Another example of Gary’s focus on economic policy was the 1996 presidential campaign where Gary was a key economic adviser to candidate Bob Dole.  He focused mainly on education and training issues, but weighed in on all other economic issues from the budget to tax policy. From my vantage point as another adviser, I can tell you that Gary’s advice could not have been more closely aligned to his economic research, with absolutely no hedging or bending if politics threatened to push out good economics. In a campaign memo he wrote: “The value of education, training, and other human capital is no less than that of machines and other physical capital, and almost certainly it is larger,” adding to another memo “We have seen income distribution widen in the United States and other countries” and that reflects “a particular problem with the education and training of those at the lower end of the income distribution.”  He advised that “The aim of policy reforms in this field should be to help stimulate economic growth by encouraging better quality and more effective schooling and training, especially for those at the bottom and middle of the human capital distribution.”  This “will both raise economic growth and also reduce inequality in earnings.”

So long before its recent popularity in policy and political circles, Gary was diagnosing and looking for solutions to income distribution problems.  Indeed some of his most recent work at the Hoover Institution was on income distribution. In a paper presented at the Hoover Economic Policy Working Group last year he applied his unique approach to the problem—one could say he Beckerized the problem—and uncovered a natural connection between changes in the cross sectional distribution of income and changes in intergenerational income mobility.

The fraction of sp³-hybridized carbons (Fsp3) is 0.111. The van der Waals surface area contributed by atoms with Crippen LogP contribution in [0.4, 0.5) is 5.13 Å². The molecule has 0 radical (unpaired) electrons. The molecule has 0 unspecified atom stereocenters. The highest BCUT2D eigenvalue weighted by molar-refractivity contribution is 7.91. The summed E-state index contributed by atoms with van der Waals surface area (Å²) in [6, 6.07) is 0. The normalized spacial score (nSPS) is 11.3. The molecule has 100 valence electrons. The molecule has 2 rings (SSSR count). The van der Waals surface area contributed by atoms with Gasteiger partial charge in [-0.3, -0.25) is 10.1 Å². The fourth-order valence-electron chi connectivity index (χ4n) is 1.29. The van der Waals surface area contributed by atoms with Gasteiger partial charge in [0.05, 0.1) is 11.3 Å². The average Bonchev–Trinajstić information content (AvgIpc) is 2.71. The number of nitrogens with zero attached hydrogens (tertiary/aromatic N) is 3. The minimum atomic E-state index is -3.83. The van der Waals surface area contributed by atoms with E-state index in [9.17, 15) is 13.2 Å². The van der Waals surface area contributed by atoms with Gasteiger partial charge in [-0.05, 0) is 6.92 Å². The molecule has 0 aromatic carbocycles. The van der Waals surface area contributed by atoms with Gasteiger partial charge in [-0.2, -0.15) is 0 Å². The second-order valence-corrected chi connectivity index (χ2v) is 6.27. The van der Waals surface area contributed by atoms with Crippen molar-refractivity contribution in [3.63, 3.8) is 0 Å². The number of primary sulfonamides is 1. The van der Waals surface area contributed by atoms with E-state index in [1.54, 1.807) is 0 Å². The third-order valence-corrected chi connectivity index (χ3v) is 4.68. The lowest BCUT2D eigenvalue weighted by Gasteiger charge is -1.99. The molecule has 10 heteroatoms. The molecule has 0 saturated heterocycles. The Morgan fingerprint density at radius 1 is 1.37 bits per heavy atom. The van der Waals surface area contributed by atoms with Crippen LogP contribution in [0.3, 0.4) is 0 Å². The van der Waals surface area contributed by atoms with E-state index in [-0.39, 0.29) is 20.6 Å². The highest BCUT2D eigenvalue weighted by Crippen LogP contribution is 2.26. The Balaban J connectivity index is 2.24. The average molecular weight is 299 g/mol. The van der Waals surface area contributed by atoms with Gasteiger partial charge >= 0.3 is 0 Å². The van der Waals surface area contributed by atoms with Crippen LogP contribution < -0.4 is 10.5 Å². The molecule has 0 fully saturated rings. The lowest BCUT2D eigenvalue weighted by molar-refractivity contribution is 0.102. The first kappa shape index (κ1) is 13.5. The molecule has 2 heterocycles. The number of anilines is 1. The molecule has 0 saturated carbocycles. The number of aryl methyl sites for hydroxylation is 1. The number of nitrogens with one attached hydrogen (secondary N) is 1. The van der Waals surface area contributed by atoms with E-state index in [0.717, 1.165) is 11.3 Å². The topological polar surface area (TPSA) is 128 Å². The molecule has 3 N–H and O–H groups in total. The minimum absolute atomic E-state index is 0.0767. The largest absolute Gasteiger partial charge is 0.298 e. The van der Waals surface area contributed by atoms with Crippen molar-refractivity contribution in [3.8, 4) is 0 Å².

The recent financial crisis led many to question basic economic principles, but Gary fought back. In the a September 2011 Wall Street Journal article headlined “The Great Recession and Government Failure,” he said that “The origins of the financial crisis and the Great Recession are widely attributed to ‘market failure’….government behavior also contributed to and prolonged the crisis. The Federal Reserve kept interest rates artificially low in the years leading up to the crisis….Regulators who could have reined in banks instead became cheerleaders for the banks….’government failure’ added greatly to its length and severity, including its continuation to the present. In the U.S., these government actions include an almost $1 trillion in federal spending that was supposed to stimulate the economy.”

The “blame the markets not the government” mantra was enough to discourage anybody.  I remember going into his office and griping about it. But Gary could see people’s perceptions changing, and he was pleased that the revival of a highly interventionist approach to economic policy had not captured all of the profession. Gary remained optimistic to the end, and that should be an inspiration to us all.